Architecture Legends and the Importance of Nathan Johnson (1925 - 2021)
by Karen A.D. Burton with Saundra Little
It was a beautiful sunny evening. Driving, I was nearly home when my phone chimed. It was a number I didn’t recognize. When I answered, the voice of an older gentleman said, “This is Nathan Johnson. I heard you were looking for me.”
I almost had to pull over. Keep it together, I told myself. But I was excited! Nathan Johnson, one of Detroit’s premier architects, was calling me!
Nathan Johnson has rockstar status with us. Saundra and I started our Noir Design Parti project in 2016 to research the history and chronicle the work of Black Architects in Detroit. One of the catalysts was the death of Architect Howard Sims that year, making Nathan Johnson the last living of our then list of nine Trailblazers – the first generation of Black Architects licensed to practice in Michigan. We’d found newspaper articles about Mr. Johnson. We knew of his work, his mastery of the modernist style and a couple of people who worked at his firm, but no one we knew had spoken with him in years. We’d spent at least a year trying to connect with him.
Our first conversation with Mr. Johnson was at his home on August 21, 2017. A total solar eclipse was to occur that same afternoon, but we were more preoccupied with our pending conversation with the architect whose identity had been obscured in the city where his work was so prolific. When we arrived, Mr. Johnson was seated in his living room with a stack of documents at his side. He was 93 years old and prepared to tell his story.
I was eager to ask Mr. Johnson if he’d known Harold Ward, my uncle, an architect who practiced in Detroit. He got wide-eyed and exclaimed, “Harold Ward was my best friend! We drove together to take the architecture exam.” I hadn’t really known my uncle; he died when I was a toddler. It warmed my soul to know another Architect who knew him – and to make a connection to my architectural roots.
As we poured over brochures and images Mr. Johnson had for us to review, Saundra recognized a building from her childhood: Dr. Franklin’s office, a place she frequented with her mother. She recalled how, as a child, she stared at the unique window at the corner of the building. It captivated her every time she visited the office, and now she was sitting with the designer. From a child enchanted by an architectural feature to a licensed Architect, she was finding her roots, too.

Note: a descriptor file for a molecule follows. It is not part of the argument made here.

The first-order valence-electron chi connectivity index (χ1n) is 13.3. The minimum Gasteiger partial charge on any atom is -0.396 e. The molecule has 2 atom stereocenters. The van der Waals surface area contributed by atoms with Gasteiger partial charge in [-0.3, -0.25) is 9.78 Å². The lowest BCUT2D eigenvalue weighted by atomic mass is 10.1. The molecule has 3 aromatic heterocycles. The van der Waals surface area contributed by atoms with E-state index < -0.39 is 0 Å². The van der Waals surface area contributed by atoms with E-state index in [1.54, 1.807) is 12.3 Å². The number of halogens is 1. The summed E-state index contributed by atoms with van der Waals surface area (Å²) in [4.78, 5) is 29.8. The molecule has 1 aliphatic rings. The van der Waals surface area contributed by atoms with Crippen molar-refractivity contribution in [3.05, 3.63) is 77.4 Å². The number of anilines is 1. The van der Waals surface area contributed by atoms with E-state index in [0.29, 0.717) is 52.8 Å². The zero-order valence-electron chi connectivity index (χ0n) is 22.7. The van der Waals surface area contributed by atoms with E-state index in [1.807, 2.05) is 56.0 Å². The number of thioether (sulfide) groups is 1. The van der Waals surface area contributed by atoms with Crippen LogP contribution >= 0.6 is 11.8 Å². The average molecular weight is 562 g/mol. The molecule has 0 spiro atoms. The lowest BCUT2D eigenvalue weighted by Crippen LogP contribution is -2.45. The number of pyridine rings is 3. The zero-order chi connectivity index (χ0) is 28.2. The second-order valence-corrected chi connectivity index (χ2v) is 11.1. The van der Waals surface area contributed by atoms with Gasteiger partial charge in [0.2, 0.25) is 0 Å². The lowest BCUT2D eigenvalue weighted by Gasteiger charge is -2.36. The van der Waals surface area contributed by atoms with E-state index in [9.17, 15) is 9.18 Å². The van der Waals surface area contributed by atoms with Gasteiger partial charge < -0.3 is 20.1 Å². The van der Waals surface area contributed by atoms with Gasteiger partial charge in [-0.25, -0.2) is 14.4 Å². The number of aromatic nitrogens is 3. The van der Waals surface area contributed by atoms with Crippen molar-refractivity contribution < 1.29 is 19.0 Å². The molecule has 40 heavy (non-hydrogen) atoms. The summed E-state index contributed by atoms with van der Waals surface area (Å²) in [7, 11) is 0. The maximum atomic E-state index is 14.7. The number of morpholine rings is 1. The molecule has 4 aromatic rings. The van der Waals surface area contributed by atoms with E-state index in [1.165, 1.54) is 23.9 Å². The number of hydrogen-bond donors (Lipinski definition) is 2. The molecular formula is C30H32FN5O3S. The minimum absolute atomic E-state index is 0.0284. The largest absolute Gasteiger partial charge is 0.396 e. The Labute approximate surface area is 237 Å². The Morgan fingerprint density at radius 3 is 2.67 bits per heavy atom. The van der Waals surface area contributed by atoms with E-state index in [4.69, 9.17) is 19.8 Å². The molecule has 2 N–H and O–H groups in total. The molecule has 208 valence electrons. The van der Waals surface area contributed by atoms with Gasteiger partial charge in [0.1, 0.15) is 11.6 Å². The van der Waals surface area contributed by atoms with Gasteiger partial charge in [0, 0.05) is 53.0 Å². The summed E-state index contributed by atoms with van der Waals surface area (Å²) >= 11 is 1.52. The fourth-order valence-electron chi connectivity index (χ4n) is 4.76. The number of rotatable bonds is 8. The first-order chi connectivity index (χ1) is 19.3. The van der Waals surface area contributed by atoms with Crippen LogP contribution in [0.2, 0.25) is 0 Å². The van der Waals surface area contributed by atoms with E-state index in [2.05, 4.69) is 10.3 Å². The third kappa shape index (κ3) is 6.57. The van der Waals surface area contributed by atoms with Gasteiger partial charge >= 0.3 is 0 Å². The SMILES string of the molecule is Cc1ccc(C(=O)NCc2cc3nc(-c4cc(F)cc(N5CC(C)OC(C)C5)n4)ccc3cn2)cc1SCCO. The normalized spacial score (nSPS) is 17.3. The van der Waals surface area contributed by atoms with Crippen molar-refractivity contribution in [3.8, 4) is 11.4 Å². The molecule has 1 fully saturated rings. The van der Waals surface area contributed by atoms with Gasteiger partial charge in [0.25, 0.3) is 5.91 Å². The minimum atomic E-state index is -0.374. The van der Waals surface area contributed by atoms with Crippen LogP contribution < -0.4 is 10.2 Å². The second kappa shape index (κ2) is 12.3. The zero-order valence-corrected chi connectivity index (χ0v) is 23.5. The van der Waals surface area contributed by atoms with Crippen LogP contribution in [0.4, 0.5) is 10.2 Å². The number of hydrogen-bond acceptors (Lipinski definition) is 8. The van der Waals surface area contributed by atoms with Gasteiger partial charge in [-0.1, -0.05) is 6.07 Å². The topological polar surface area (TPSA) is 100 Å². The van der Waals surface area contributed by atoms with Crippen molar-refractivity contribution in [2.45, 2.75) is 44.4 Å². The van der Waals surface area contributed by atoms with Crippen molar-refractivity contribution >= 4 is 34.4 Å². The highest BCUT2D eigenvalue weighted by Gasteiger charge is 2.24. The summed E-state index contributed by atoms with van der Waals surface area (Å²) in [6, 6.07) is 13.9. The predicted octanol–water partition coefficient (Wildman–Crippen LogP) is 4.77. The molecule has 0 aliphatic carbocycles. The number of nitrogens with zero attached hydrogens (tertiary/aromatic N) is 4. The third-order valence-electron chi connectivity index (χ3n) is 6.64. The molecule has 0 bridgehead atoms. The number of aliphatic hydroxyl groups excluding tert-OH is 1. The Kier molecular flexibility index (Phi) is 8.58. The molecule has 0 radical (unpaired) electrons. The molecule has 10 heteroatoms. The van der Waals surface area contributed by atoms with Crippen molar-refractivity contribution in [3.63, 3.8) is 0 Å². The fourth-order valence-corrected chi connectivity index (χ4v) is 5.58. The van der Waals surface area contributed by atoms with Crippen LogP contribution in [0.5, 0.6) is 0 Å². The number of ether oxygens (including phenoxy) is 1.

We continued to discuss Mr. Johnson’s design style. His love for modern architecture came from his internal fight against colonial architecture's history of oppression of Black Americans in the South. He designed over 30 churches in the mid-century modern style across metro Detroit. The Black church's economic strength helped jumpstart his firm, Nathan Johnson and Associates. Congregations worship in his sculptures weekly, but may not be aware of the designer. How many children sit in awe of his spaces, and wonder if they, too, could grow up to design and create a building? The phrase may be cliché, but representation matters.
Indeed, Mr. Johnson’s life and career also embodies the enterprising spirit of Detroit. He moved here in the early 1950’s from Kansas and only worked for two firms before starting his own. He opened his doors on West Grand Boulevard – only a short distance from the Motown houses – because unfair leasing practices of the day kept him from opening an office downtown. That didn’t stop him. He grew his practice to over 40 architects and designers and shared his success with others.
He shared his contract for the People Mover Stations with three other Black-owned firms, when he probably could’ve kept all the work at his own. Members of the National Organization of Minority Architects (NOMA) across the U.S. recount this story and boast about Mr. Johnson’s leadership in elevating other Black architects in the profession.
During our second of three visits with Mr. Johnson, he learned that he was receiving the Gold Medal from the Detroit Chapter of the American Institute of Architects, the highest honor an Architect can receive from the organization. His work was worthy, and this was long overdue – nearly 20 years after he closed his firm. One could write chapters on the impact such a recognition could have made on his practice while he was still open for business. This was reminiscent of the great Paul R. Williams posthumously receiving the AIA National Gold Medal. Recognition can translate into dollars, increasing the work and bottom line of a firm. Recognition can also show a younger generation that they, too, can be successful in the profession.
The Black architecture community showed up in great numbers to celebrate Mr. Johnson receiving the Gold Medal. We were connecting with our architectural roots and confirming that we do belong in this profession. He was being seen; so were we.